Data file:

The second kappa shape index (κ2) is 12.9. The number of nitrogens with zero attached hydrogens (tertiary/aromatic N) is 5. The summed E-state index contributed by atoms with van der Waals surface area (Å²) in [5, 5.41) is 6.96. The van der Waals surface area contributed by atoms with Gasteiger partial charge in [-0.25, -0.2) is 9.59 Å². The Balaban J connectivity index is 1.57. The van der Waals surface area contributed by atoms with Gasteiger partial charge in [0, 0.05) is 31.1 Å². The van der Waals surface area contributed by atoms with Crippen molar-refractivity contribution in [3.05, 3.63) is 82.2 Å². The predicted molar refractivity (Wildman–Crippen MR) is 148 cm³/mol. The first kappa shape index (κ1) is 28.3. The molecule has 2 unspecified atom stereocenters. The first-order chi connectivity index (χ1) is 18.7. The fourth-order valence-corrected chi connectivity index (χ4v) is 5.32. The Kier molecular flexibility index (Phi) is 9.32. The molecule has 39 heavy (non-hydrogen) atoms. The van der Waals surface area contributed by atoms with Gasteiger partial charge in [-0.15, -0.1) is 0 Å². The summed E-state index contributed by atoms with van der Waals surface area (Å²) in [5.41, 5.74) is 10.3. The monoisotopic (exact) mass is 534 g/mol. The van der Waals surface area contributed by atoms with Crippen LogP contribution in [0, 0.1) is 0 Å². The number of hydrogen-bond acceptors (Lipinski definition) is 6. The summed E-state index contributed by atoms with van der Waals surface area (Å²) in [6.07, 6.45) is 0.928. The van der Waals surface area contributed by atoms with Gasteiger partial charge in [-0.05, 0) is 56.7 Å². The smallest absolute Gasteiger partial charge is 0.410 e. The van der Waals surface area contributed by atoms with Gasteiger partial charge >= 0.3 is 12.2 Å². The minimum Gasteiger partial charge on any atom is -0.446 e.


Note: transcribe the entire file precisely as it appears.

The second kappa shape index (κ2) is 12.9. The number of nitrogens with zero attached hydrogens (tertiary/aromatic N) is 5. The summed E-state index contributed by atoms with van der Waals surface area (Å²) in [5, 5.41) is 6.96. The van der Waals surface area contributed by atoms with Gasteiger partial charge in [-0.25, -0.2) is 9.59 Å². The Balaban J connectivity index is 1.57. The van der Waals surface area contributed by atoms with Gasteiger partial charge in [0, 0.05) is 31.1 Å². The van der Waals surface area contributed by atoms with Crippen molar-refractivity contribution in [3.05, 3.63) is 82.2 Å². The predicted molar refractivity (Wildman–Crippen MR) is 148 cm³/mol. The first kappa shape index (κ1) is 28.3. The molecule has 2 unspecified atom stereocenters. The first-order chi connectivity index (χ1) is 18.7. The fourth-order valence-corrected chi connectivity index (χ4v) is 5.32. The Kier molecular flexibility index (Phi) is 9.32. The molecule has 39 heavy (non-hydrogen) atoms. The van der Waals surface area contributed by atoms with Gasteiger partial charge in [-0.15, -0.1) is 0 Å². The summed E-state index contributed by atoms with van der Waals surface area (Å²) in [5.41, 5.74) is 10.3. The monoisotopic (exact) mass is 534 g/mol. The van der Waals surface area contributed by atoms with Crippen LogP contribution in [0, 0.1) is 0 Å². The number of hydrogen-bond acceptors (Lipinski definition) is 6. The summed E-state index contributed by atoms with van der Waals surface area (Å²) in [6.07, 6.45) is 0.928. The van der Waals surface area contributed by atoms with Gasteiger partial charge in [-0.05, 0) is 56.7 Å². The smallest absolute Gasteiger partial charge is 0.410 e. The van der Waals surface area contributed by atoms with Gasteiger partial charge >= 0.3 is 12.2 Å². The minimum Gasteiger partial charge on any atom is -0.446 e.